Objective: To develop a method to allow a hospital to compare its performance using its entire patient population to the outcomes of very similar patients treated elsewhere.
Data sources/setting: Medicare claims in orthopedics and common general, gynecologic, and urologic surgery from Illinois, New York, and Texas from 2004 to 2006.
Study design: Using two example "focal" hospitals, each hospital's patients were matched to 10 very similar patients selected from 619 other hospitals.
Data collection/extraction methods: All patients were used at each focal hospital, and we found the 10 closest matched patients from control hospitals with exactly the same principal procedure as each focal patient.
Principal findings: We achieved exact matches on all procedures and very close matches for other patient characteristics for both hospitals. There were few to no differences between each hospital's patients and their matched control patients on most patient characteristics, yet large and significant differences were observed for mortality, failure-to-rescue, and cost.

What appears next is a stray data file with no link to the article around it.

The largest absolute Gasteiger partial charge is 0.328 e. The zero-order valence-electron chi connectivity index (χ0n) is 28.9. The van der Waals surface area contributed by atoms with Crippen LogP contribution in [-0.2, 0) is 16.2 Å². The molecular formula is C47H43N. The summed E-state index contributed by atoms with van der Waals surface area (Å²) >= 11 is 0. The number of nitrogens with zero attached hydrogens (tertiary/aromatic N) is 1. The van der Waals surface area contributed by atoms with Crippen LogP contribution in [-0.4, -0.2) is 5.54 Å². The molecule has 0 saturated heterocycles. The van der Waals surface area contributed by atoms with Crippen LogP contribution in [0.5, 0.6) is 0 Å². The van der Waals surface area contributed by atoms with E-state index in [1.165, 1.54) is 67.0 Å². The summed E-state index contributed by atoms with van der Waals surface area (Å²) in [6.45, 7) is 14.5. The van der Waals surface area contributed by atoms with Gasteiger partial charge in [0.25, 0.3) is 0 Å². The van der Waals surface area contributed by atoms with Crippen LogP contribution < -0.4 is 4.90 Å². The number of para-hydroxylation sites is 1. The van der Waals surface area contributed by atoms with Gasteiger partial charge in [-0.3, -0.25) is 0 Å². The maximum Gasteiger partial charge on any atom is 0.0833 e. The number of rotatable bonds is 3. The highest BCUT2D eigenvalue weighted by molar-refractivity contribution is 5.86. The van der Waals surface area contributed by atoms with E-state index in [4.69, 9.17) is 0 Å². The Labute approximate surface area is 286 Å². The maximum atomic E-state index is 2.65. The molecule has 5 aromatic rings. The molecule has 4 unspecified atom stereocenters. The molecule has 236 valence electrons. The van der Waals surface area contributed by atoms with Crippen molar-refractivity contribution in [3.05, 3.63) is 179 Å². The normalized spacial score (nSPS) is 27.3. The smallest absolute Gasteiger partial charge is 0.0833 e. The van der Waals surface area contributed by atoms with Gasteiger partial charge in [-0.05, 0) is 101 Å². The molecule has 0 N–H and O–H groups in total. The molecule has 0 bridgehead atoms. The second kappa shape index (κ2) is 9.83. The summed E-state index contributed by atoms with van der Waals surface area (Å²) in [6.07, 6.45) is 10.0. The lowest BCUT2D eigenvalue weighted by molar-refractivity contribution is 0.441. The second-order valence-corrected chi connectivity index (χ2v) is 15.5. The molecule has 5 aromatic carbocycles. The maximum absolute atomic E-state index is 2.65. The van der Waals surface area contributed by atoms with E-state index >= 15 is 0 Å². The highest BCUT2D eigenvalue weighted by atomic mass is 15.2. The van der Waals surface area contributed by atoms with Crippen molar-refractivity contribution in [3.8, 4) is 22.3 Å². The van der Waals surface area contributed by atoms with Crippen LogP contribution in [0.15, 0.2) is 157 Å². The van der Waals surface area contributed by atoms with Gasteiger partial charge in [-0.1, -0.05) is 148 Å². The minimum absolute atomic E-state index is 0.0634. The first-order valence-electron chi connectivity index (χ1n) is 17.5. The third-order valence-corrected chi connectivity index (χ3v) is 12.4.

Conclusion: Indirect standardization matching can produce fair audits of quality and cost, allowing for a comprehensive, transparent, and relevant assessment of all patients at a focal hospital. With this approach, hospitals will be better able to benchmark their performance and determine where quality improvement is most needed.
Keywords: Quality of care; cost; health care research; outcomes research.
© Health Research and Educational Trust.